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Caviar is an expensive seafood dish made of fish eggs, usually from sturgeon. While caviar is not in any way vegan (or even vegetarian) that’s not the only reason why you shouldn’t be eating it. This fishy ‘delicacy’ is deeply unethical and unsustainable. Eating and buying caviar promotes the exploitation of sturgeon and supports a disturbing industry that profits off dissecting eggs out of sentient beings.
The Methods of Egg Extraction are Wildly Inhumane
There are three main methods of egg extraction in sturgeon. While only one involves killing the animal, they are all equally bizarre and objectively inhumane.
Much like performing a c-section on a human, a small cut is made in the female sturgeon, then her eggs are surgically removed from her body. Afterward, she is sewn up and tossed back in farming pools to recover, produce more eggs, then be operated on again.
C-sections put the fish at risk for infections, which may be fatal. It can also damage their ovaries. Farmers’ main concern with this method is that it might limit the amount of ‘product’ they can dissect out of the sturgeon. We’re more concerned with the well-being of the live animals being repeatedly operated on so privileged individuals can enjoy a tiny jar of caviar.
While many omnivores say that eating vegan or plant-based is unnatural, we would argue that chemically inducing a fish so you can consume its eggs as a ‘treat’ is far more dystopian and unnatural.
The fish are given a protein to induce labor, then the eggs are massaged out of them so they can be processed and packaged as a commodity. According to the LA Times, farmers love this relatively new method of growing caviar because they can “reuse the same fish to harvest roe multiple times during their expected 60 to 120-year lifetime.” It is Incredibly inhumane to subject these animals to constant chemical inductions throughout what should be a long and happy life in the wild.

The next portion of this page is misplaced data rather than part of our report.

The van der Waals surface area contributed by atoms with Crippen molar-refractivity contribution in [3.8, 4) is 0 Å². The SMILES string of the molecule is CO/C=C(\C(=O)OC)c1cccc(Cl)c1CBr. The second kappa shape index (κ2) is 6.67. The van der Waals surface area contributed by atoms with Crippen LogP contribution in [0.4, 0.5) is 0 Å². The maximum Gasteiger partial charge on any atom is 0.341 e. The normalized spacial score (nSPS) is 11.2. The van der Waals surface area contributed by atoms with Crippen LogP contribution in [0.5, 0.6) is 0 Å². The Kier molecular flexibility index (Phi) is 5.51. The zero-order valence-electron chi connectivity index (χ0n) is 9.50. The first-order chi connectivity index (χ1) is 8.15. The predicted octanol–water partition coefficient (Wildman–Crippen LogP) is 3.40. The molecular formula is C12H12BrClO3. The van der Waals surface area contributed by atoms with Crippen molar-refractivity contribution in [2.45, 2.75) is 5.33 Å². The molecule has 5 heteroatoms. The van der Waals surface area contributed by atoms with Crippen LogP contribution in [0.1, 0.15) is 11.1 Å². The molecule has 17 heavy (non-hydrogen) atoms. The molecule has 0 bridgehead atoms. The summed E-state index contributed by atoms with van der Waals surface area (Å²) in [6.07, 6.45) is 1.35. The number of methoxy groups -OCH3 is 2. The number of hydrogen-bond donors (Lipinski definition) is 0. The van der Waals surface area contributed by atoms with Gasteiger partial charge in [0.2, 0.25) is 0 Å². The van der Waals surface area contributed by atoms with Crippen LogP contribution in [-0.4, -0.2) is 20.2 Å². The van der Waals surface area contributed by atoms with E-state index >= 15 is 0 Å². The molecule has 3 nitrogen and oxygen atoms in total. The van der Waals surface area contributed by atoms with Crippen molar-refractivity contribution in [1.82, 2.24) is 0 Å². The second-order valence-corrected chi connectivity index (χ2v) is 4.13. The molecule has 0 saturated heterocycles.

This method of egg extraction is called ‘no-kill caviar.’ We would argue that while the fish are technically not dying, they are not living either.
This is the most obvious and original way of obtaining the eggs from the sturgeon. However, it’s still worth mentioning to get the full picture of how these animals are exploited. Sturgeons are usually raised for around 10 years before they are killed for their sac of eggs. As previously mentioned, a healthy roe can and should be able to live to be up to 60 to 120-years-old.
They Are Endangered
Sturgeon is listed on the International Union of Conservation of Nature’s red list. Species on this list are the most threatened animals in the world. In the past century, the sturgeon population had declined by around 70% in major basins. Illegal poaching is a significant contributor to this decline in sturgeon. The WWF estimates that poaching activity in the Volga-Caspian basin is “10-12 times over the legal limits.”
Water Pollution, the destruction of natural habitats and watercourses (which disturbs migration routes and takes away safe places for the fish to breed and feed), and dams are all additional factors to sturgeon being endangered.
It’s also worth mentioning that breeding sturgeon in farms do not contribute to rebuilding populations in nature. It only exploits them and continues to normalize using the fish as live caviar dispensers.
It’s Not Even Good For You!
Caviar is high in cholesterol, salt, and calories. This means that people should only eat it as an extra part of a meal or on top of a canapé, so it’s not even a satiating food that can provide sufficient nutrients to keep someone functioning and alive. You will rarely be in a situation where you are required or able to eat caviar to sustain yourself.
The caviar industry is cruel, disturbing, and is actively contributing to the extinction of a species. While everyone may not be vegan, everyone shouldn’t eat caviar. The next time you’re thinking of splurging on a jar of fish eggs, think about the c-section scar thousands of fish are living with and the several more operations they have to look forward to in their lifetimes. It is simply not worth the misery these animals are enduring.
- The Environmental and Public Health Impact of Commercial Fish Farming
- GMO Fish are Not the Answer to Overfishing
- WOW! Survey Finds 46% of Ocean Plastic Is Made of Discarded Fishing Nets
- Fish: The New Factory Farmed Animals
- Respect for Fish Day: Planet’s Most Abused Animals Can’t Run Or Scream
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